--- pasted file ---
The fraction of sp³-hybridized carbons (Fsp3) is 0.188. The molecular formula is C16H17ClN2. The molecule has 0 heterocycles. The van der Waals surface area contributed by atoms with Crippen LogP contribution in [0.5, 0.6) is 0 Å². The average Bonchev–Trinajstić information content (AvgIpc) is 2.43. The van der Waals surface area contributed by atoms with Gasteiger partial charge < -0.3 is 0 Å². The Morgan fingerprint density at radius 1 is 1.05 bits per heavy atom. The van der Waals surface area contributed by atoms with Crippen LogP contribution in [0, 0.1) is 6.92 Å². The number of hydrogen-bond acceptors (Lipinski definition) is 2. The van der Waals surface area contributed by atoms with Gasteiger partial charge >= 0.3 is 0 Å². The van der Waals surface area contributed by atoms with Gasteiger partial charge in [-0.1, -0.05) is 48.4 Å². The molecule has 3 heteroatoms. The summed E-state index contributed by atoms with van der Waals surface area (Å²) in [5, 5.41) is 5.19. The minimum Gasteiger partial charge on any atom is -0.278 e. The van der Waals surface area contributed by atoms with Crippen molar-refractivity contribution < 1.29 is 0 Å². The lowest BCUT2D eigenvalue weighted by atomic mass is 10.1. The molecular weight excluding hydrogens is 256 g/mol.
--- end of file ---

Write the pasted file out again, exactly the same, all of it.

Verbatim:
The fraction of sp³-hybridized carbons (Fsp3) is 0.188. The molecular formula is C16H17ClN2. The molecule has 0 heterocycles. The van der Waals surface area contributed by atoms with Crippen LogP contribution in [0.5, 0.6) is 0 Å². The average Bonchev–Trinajstić information content (AvgIpc) is 2.43. The van der Waals surface area contributed by atoms with Gasteiger partial charge < -0.3 is 0 Å². The Morgan fingerprint density at radius 1 is 1.05 bits per heavy atom. The van der Waals surface area contributed by atoms with Crippen LogP contribution in [0, 0.1) is 6.92 Å². The number of hydrogen-bond acceptors (Lipinski definition) is 2. The van der Waals surface area contributed by atoms with Gasteiger partial charge >= 0.3 is 0 Å². The van der Waals surface area contributed by atoms with Gasteiger partial charge in [-0.1, -0.05) is 48.4 Å². The molecule has 3 heteroatoms. The summed E-state index contributed by atoms with van der Waals surface area (Å²) in [5, 5.41) is 5.19. The minimum Gasteiger partial charge on any atom is -0.278 e. The van der Waals surface area contributed by atoms with Crippen molar-refractivity contribution < 1.29 is 0 Å². The lowest BCUT2D eigenvalue weighted by atomic mass is 10.1. The molecular weight excluding hydrogens is 256 g/mol.